Alzheimer’s disease tops the charts for the most prevalent, severe, and disabling cause of dementia throughout the world. Treatment has been the prime focus, rather than prevention, for this crippling disease. No treatment has altered the onset or has had a marked effect on progression of Alzheimer’s, but as with all medications, they do come with side effects. Researchers at DSM Nutrition Products in Basel, Switzerland propose a different approach that focuses on maintaining healthy neurons in the brain, rather than attempting to stop or alter the progression once those brain cells are diseased. “One factor…important for neuronal health and function is the optimal supply of nutrients necessary for maintaining normal functioning of the brain,” state the researchers. Studies show that the omega-3 fat, DHA, and some nutrients, such as the B vitamins and vitamins E, C, and D, help protect neurons from aging. A few phytonutrients, such as lutein and zeaxanthin, also are currently showing promise in protecting brain cells from damage. The researchers argue that, “These nutrients are inexpensive, have virtually no side effects when used at recommended doses, are essential for life, have established modes of action, and are broadly accepted by the general public.”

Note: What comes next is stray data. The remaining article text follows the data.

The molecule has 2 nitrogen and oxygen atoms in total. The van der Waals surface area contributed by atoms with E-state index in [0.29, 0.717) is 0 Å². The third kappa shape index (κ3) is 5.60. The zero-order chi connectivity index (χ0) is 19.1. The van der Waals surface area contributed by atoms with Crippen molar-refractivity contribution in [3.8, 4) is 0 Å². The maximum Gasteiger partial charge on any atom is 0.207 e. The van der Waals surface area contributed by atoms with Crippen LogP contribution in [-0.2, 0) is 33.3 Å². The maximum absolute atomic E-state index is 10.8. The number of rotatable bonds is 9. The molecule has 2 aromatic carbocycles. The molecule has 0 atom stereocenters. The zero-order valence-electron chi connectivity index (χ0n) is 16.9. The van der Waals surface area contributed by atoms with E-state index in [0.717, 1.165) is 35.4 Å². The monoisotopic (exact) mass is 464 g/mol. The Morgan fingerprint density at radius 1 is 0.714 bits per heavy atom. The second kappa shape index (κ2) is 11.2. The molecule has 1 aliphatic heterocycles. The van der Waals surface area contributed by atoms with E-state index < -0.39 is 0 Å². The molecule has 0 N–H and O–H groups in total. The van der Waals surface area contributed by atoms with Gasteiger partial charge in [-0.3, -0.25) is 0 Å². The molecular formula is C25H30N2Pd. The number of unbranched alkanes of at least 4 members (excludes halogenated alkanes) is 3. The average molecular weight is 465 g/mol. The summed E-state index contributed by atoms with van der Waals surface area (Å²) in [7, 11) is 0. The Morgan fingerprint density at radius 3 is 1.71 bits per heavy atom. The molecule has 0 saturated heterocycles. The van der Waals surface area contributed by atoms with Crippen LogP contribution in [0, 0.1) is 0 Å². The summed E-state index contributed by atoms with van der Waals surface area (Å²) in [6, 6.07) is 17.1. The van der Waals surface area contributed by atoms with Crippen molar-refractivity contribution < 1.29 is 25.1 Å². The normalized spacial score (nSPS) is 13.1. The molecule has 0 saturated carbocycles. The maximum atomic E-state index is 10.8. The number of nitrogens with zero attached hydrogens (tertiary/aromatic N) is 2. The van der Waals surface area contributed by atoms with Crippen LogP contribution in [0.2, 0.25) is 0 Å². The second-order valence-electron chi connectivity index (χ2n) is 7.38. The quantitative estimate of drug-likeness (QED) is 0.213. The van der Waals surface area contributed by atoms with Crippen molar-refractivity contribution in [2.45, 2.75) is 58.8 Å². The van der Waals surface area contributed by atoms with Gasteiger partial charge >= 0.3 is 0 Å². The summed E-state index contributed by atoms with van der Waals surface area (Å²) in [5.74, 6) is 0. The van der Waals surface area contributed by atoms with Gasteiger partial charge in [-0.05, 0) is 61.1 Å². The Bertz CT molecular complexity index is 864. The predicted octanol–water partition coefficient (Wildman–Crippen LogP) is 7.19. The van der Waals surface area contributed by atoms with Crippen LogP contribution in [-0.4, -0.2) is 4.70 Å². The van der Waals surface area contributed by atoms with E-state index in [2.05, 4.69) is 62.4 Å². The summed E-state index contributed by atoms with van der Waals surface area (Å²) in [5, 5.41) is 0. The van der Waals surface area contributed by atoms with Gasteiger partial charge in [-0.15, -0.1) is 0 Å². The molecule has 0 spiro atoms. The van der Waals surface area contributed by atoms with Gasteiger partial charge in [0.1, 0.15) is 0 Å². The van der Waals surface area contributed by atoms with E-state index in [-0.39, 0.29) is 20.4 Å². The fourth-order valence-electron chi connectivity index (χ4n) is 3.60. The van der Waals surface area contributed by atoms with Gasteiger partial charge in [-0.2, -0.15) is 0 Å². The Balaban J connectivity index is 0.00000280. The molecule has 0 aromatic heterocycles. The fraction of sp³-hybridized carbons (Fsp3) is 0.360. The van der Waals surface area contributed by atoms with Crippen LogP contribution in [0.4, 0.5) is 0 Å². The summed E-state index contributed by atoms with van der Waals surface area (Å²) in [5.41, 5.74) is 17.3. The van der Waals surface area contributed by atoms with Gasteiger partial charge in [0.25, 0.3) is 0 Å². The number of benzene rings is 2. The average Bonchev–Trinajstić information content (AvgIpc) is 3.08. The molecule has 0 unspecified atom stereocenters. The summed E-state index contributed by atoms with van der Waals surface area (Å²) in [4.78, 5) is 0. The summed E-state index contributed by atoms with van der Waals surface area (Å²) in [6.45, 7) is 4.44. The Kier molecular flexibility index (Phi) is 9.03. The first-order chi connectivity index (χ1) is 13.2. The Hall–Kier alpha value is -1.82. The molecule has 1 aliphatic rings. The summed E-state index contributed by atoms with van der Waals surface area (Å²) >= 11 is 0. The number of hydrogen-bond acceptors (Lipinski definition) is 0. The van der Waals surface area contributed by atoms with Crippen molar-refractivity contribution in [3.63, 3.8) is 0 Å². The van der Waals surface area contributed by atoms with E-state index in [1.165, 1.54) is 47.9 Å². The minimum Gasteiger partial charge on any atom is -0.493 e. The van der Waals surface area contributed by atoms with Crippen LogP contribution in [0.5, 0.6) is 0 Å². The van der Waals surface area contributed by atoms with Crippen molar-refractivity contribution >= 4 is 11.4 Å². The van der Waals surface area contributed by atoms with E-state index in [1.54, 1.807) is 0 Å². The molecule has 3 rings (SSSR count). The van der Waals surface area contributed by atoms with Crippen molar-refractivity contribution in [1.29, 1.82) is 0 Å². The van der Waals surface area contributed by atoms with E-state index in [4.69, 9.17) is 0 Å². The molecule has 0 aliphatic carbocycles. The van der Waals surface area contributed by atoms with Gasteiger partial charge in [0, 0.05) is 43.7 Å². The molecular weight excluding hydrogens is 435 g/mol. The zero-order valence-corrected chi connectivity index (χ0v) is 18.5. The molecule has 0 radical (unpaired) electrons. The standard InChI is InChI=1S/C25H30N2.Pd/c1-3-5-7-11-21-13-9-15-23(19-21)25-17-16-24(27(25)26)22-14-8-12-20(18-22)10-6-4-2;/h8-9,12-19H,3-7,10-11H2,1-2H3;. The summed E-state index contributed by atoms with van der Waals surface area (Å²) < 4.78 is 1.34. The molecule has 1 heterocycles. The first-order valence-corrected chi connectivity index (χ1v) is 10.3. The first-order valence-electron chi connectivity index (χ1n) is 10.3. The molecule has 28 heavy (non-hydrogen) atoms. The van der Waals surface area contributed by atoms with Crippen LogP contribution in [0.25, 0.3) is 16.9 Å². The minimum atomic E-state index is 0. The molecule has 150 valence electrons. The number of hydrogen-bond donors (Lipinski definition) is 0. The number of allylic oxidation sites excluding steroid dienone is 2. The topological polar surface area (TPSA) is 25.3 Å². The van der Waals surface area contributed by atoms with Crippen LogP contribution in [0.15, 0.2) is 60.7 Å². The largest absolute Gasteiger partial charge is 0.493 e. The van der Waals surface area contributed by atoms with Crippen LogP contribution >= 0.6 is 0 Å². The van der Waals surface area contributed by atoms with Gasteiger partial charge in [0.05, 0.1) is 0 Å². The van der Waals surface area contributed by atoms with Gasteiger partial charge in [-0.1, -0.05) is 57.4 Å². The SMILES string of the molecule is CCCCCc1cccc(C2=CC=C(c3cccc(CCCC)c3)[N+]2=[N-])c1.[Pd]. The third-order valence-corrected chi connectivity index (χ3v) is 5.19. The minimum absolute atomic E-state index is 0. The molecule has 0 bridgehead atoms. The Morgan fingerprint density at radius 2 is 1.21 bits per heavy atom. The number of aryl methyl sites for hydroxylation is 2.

Seniors aged 80-years-old and older whose memories are as sharp as those people many decades younger are called “superagers.” Their brains have thicker regions of the cortex, far fewer tangles indicating Alzheimer’s disease, and a large supply of neurons linked to higher social intelligence, state researchers at Northwestern’s Cognitive Neurology and Alzheimer’s Disease Center in Chicago.
Mohajeri M, Troesch B, Weber P: Inadequate supply of vitamins and DHA in elderly: Implications for brain aging and Alzheimer-type dementia. Nutrition 2015;31:261-275.
Gefen T, Peterson M, Papastefan S, et al: Morphometric and histologic substrates of cingulate integrity in elders with exceptional memory capacity. Journal of Neuroscience 2015;35:1781-1791.